Tuesday, December 28, 2010

How To: Become a Professional Developer

Twitter = Discovery



That led to this article, Staging Servers, Source Control & Deploy Workflows, And Other Stuff Nobody Teaches You.

The first paragraph reads as follows:

I worked for almost three years as a cog in a Japanese megacorporation, and one of the best parts about that experience (perhaps even worth the 70 hour weeks) was that they taught me how to be a professional engineer. Prior to doing so, my workflow generally involved a whole lot of bubble gum, duct tape, and praying. I spent a lot of time firefighting broken software as a result, to the detriment of both my customers and myself. Talking to other software developers has made me realize that I’m not the only person who was never taught that there are options superior to bubblegum. If you aren’t lucky enough to work at a company that has good engineering in its very DNA, you’re likely to not know much about them.

I consider myself incredibly fortunate, I worked for a company, well, a friend, who had all these things in mind. Not all of the mentioned mechanisms were set up mind you; it had been pretty much a one or 2 person shop before I arrived, way back in 2002. They were on the road though. Rational was the source control tool. Rational was the documentation tool. Rational was the functional testing tool. SQLUnit was the database testing tool.

My boss was this guy, Tom Wurzbach.

When he offered me a job, he sent me this link:

http://asktom.oracle.com/pls/apex/f?p=100:1:0

I saw Tom in the title and thought it was a joke of some sorts. Little did I know.

I stayed at this company for just under 3 years. I am not proud of the way I left, but that's a whole other story. That was my longest IT stint to date (+1 year at the current, yippee!).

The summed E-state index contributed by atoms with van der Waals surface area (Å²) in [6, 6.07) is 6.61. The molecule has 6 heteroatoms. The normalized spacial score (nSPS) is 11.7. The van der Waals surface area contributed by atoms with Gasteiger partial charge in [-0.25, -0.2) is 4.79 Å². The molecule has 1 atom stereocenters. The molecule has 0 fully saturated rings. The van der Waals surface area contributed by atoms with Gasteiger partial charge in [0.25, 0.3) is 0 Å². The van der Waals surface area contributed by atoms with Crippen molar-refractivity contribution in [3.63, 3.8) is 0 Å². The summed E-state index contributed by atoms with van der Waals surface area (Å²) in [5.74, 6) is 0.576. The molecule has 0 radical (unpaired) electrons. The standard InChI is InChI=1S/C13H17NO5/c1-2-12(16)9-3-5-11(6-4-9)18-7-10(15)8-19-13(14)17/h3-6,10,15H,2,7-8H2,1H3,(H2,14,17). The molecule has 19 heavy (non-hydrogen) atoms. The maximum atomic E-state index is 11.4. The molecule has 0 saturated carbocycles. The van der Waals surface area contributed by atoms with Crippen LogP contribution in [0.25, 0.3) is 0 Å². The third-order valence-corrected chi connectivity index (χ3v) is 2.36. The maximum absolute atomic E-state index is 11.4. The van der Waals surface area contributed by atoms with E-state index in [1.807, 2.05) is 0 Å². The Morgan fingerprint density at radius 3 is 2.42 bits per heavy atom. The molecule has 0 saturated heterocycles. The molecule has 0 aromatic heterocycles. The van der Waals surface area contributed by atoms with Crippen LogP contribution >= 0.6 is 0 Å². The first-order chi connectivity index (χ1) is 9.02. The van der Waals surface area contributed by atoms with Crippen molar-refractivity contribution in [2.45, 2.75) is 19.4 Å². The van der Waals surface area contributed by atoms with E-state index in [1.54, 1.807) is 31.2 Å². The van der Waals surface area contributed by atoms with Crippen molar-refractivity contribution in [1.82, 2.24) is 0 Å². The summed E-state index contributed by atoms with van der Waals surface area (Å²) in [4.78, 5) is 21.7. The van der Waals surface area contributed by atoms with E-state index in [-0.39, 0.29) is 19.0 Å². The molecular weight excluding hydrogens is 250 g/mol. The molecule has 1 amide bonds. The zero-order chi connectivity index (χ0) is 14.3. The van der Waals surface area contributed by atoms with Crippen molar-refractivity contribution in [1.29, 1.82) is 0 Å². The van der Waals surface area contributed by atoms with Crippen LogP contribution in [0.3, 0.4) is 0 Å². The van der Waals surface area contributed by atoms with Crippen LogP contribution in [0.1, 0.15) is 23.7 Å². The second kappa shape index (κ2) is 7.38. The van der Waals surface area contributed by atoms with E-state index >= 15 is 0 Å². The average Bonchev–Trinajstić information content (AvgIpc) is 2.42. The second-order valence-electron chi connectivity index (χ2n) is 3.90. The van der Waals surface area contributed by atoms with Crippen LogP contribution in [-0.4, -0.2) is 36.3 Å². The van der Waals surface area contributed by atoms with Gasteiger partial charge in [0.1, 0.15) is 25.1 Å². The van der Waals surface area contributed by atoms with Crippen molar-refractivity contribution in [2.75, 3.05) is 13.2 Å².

It took me about 2 years to start to realize what I had learned at that company. In fact, I'm still realizing things now that I learned way back then.

The title? How to become a Professional Developer? I know many who wouldn't call me a professional developer...

I'm going to list the things that I have done and read in my time at that first company. I believe that set a great foundation for me and has allowed me to do all sorts of things.

1
I mentioned AskTom. Funny story (of course). I was off reading some opinion site at work. I received an email from Tom, "What are you doing?" It was rhetorical of course, he knew exactly what I was doing. Please don't read personal stuff on company time.

Point taken.

After that, when I needed to take a break, I would read AskTom. Every day. If it wasn't AskTom, it was something else technical. It was mostly AskTom though. Lots of it. More than I care to remember. Actually, I would bet that I don't remember half of it, it's all been internalized.

2
Find a mentor be it in real life or virtual. I had one sitting in front of me and I had Tom Kyte virtually. The former I didn't realize (yes, long story) until I had gone, the latter, well, he's been a mentor to a great many of you out there.

3
Read. A lot.

Don't just read stuff you agree with, read opposing view points. Don't read about stuff that just works either...if you watch Derek Jeter, he makes it look so easy, like you could go out there and do the same thing. You can't. I promise. Strangely, I have gotten a whole lot out of The Daily WTF. Mr. Kyte even took the helm for a little while some years ago. Learning what not to do is just as important as what to do.

Read the manuals. Read the concepts guide. Read the documentation. I'm shocked when I go somewhere new and they don't have an internal Oracle library set up. What if oracle.com is down? What if it's slow?

Read the New Features guide. It doesn't take long. See what's available.

Some things you should read early and often:
- The Complicator's Gloves
- Big Ball of Mud
- How To Ask Questions The Smart Way
- Why Good Programmers Are Lazy and Dumb

4
Practice. I can't speak to other vendors, but you can download any software you want from Oracle. That's enterprise class software on your little old 'puter. I've had so many databases installed I can't count. I've always had a running database, just for that quick SQL statement (like how old am I in days), or just for a quick sanity check.

I've installed Oracle database version 8i through 11gR2, many, many times (only recently on a non-windows platform though).